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3G in Asia to widen digital divide

Most of South and Southeast Asia has fallen behind in the race to climb on the IT bandwagon
Most of South and Southeast Asia has fallen behind in the race to climb on the IT bandwagon  

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Wireless laggards

'Who needs 3G?'

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HONG KONG, China (CNN) -- The introduction of third-generation mobile technology is poised to widen Asia's existing digital divide into a chasm.

Plans for third-generation networks, or 3G, have hit Asia's major economies. In Japan, NTT DoCoMo is preparing to test launch its long-awaited 3G service by the end of May.

But in South and Southeast Asia, most countries are still struggling just to get a dial tone.

Wireless laggards

In Bangladesh, there is one telephone line for every 100 people, while in India and Pakistan, the ratio is only a little better.

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These fixed line obstacles also ring true in the wireless world.

"When you look at the access in wireless, it's difficult to have high-speed communication in China, India, Indonesia. Most of South East Asia is in a difficult spot," said Greg Tarr of the Korea-based wireless venture fund M-Werks.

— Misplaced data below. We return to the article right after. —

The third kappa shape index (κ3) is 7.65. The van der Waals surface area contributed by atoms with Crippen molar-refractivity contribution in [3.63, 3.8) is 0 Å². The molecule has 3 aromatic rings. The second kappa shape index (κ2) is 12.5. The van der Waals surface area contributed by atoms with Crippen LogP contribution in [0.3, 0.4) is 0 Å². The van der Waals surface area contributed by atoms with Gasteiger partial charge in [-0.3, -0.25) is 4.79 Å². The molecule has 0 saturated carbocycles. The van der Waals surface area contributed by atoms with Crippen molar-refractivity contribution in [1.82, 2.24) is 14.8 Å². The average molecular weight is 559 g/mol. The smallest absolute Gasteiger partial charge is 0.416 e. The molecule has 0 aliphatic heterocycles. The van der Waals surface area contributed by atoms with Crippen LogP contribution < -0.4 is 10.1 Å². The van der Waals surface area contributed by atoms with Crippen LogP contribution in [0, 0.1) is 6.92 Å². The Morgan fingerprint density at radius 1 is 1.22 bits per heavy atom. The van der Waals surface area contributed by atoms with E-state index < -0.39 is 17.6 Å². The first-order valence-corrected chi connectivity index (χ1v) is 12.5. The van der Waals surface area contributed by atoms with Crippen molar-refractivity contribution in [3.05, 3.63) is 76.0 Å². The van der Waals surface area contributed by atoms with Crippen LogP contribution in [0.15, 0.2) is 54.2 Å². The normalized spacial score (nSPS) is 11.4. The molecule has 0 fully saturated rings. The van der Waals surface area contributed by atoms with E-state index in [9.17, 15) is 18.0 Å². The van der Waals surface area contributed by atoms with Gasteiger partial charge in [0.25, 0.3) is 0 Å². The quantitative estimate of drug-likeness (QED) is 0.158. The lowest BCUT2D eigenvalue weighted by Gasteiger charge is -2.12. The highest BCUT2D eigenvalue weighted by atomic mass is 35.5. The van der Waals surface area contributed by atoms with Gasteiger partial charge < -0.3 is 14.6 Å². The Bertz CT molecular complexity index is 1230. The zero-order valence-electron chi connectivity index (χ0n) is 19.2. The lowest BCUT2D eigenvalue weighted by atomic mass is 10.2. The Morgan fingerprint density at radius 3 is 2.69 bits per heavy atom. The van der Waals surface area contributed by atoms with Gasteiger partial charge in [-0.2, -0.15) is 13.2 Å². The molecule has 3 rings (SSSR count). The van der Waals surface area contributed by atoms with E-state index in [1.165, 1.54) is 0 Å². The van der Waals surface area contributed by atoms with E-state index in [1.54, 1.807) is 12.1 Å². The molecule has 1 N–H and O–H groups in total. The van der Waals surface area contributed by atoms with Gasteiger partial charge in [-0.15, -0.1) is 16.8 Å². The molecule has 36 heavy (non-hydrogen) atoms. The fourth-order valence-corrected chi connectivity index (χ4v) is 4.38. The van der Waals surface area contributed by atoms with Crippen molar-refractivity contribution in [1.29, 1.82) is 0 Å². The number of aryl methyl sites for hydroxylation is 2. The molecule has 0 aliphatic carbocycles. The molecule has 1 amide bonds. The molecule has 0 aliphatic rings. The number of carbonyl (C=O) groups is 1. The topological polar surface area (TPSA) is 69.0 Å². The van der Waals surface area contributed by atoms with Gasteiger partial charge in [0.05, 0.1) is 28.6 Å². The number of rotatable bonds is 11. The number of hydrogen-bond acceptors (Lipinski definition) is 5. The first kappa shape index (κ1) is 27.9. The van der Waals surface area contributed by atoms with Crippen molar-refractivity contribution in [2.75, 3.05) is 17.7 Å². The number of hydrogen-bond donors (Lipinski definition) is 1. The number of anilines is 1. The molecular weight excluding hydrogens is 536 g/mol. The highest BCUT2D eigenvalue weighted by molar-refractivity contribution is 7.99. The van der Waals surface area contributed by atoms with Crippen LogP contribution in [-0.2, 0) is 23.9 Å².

"They don't have the capital expenditure money to go out and buy the equipment and develop the applications."

Just a handful of South Asians can actually take advantage of the region's much-acclaimed IT achievements. It's a part of the world where the average yearly income is less than $500, not enough to buy a mobile phone and PC.

Most of South and Southeast Asia has fallen behind in the race to climb on the IT bandwagon. Mobile operators like Hong Kong's SmarTone say the onset of 3G will only amplify this gap.

"I think it can widen the digital divide in Asia further," said SmarTone business development director Alex Ip.

"For 3G the industrial infrastructure is much more sophisticated compared to voice. So therefore, for those countries lagging behind in terms of infrastructure, it would take more time to bring up that business structure."

'Who needs 3G?'

Few multinational equipment vendors talk about taking their 3G wares to even the more tech-savvy developing countries like the Philippines, Malaysia and many parts of China.

So many local telecom operators have thrown their hands in the air, saying "Who needs 3G anyway?"

Well, not Malaysia. Its communications ministry feels that pushing a General Packet Radio System (GPRS), also known as 2.5G, is a lofty enough goal for now.

China boasts a mobile market that could be the world's largest by next year. But the Chinese government is not in any 3G rush.

"In talks with the CEO of China Mobile yesterday they clearly indicated that 2.5G is a priority," said Tarr.

Markets like China and Malaysia don't have a need to broaden their existing wireless penetration base by adding more services, according to analyst Frank Yu of Ion Global .

"They have other basic needs they want to work on before they start experimenting with prototype systems. They'll just let Japan and Korea do that."

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